The effects of solution temperature of 700–950 °C on microstructure and properties of Fe–8Mn–6Al–0.2C ferrite-based steel were investigated. Optical microscopy (OM), scanning electron microscopy (SEM), energy dispersive spectrometer (EDS) and X-ray diffraction (XRD) were used to study the morphology and composition of microstructure. The tensile test at room temperature was used to detect mechanical properties. The results showed that the as-hot-rolled steel exhibited a complex microstructure, consisting of banded ferrite, martensite and small amount of retained austenite. With the increase of solution temperature, δ-ferrite solidified from the liquid phase and existed during subsequent heat treatment at all the temperatures, while the other phases varied from M5C2, α-ferrite, austenite and martensite. At 900 °C, dual phase microstructure with ferrite and island of austenite was obtained. With increasing solution temperature, the ultimate tensile strength (UTS) decreased at first and then increased after reaching the minimum at 850 °C, while the total elongation (TE) increased firstly and declined after the peak value of 44.5% at 850 °C. Therefore, the as-hot-rolled experimental steel heat treated at 900 °C had an excellent combination of tensile strength and elongation, with UTS of 846.4 MPa, TE of 32%, and UTS × TE of 27.1 GPa%. The remarkable mechanical properties, both strength and elongation, were attributed to the relative fraction and stability of austenite. And the partition of elements, especially for Mn, had great effect on the austenite stability.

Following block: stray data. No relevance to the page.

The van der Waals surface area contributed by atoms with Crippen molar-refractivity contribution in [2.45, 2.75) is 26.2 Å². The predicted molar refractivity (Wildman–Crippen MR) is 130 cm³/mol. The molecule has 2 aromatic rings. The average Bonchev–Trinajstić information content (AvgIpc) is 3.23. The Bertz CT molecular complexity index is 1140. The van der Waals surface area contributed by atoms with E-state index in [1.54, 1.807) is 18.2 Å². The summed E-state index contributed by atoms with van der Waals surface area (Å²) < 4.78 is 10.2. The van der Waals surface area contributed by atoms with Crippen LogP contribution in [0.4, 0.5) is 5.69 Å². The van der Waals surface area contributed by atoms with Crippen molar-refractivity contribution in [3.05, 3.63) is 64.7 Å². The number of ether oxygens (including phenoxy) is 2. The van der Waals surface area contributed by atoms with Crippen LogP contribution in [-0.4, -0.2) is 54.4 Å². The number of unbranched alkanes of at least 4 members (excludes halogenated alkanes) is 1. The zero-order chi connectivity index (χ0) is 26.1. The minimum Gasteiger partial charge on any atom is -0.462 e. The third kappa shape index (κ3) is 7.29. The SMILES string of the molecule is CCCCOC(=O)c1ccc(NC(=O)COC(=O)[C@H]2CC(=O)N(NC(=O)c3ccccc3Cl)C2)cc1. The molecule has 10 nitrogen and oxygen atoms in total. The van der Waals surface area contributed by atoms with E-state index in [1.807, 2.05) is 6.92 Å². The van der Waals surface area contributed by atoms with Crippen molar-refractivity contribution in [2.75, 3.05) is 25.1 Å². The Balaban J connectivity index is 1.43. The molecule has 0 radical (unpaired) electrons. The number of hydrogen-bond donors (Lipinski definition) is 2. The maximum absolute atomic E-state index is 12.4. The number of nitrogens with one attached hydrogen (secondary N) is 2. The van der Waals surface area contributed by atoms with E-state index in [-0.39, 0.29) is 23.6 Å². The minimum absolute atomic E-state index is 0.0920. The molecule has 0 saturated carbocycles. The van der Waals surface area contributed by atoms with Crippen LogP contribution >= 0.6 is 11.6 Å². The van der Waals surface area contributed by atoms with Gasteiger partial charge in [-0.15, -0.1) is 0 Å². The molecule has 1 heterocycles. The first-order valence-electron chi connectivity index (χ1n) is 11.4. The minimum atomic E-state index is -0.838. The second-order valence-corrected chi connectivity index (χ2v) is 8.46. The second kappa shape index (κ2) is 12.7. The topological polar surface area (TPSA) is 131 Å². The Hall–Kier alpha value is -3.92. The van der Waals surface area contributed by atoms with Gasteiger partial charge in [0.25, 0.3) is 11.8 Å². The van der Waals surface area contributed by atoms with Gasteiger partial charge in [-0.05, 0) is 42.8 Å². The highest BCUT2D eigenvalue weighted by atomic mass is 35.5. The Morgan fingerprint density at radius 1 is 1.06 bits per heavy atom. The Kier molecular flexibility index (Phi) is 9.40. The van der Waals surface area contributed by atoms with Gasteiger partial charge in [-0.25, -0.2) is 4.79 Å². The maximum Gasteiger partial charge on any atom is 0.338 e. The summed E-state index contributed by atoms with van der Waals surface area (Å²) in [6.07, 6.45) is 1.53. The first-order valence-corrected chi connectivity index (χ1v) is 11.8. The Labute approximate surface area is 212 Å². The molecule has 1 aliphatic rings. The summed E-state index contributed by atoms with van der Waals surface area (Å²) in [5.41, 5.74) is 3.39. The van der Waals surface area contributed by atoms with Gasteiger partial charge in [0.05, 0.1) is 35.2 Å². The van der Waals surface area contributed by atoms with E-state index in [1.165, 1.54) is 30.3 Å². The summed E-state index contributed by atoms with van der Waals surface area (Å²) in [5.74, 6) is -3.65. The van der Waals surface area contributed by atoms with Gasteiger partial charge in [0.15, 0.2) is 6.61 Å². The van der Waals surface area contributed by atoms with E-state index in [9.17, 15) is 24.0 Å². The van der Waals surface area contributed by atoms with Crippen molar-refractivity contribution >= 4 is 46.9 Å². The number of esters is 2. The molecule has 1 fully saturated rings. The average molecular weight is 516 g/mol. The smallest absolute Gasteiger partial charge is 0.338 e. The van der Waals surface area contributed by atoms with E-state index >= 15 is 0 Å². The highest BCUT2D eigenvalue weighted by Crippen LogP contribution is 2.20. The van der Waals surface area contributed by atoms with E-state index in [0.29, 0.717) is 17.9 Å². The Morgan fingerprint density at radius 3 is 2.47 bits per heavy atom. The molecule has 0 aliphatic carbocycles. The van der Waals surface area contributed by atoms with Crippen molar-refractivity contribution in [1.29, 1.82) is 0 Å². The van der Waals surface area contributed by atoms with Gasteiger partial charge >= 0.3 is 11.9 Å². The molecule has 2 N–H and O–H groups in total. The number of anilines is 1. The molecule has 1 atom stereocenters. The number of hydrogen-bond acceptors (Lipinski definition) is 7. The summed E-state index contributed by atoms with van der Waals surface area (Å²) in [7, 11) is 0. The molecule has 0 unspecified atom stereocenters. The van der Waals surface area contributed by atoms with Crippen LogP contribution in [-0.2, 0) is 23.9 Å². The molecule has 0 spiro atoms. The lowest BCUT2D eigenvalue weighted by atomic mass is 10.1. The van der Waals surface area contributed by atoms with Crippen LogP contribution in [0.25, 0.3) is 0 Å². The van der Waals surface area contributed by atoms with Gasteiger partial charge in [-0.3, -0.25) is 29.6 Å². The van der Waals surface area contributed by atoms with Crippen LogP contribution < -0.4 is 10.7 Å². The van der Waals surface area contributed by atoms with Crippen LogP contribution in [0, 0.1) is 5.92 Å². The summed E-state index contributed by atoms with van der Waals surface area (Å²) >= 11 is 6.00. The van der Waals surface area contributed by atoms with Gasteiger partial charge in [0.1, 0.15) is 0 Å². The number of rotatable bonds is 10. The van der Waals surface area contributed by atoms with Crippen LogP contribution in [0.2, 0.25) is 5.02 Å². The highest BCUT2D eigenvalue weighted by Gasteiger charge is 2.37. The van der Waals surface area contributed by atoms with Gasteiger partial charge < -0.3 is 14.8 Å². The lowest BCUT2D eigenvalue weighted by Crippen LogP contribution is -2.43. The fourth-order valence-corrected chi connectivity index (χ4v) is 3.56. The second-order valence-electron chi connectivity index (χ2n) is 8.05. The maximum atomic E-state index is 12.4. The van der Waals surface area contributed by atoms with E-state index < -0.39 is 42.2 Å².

Fe–Mn–Al–C steel Solution temperature Microstructure evolution Mechanical properties
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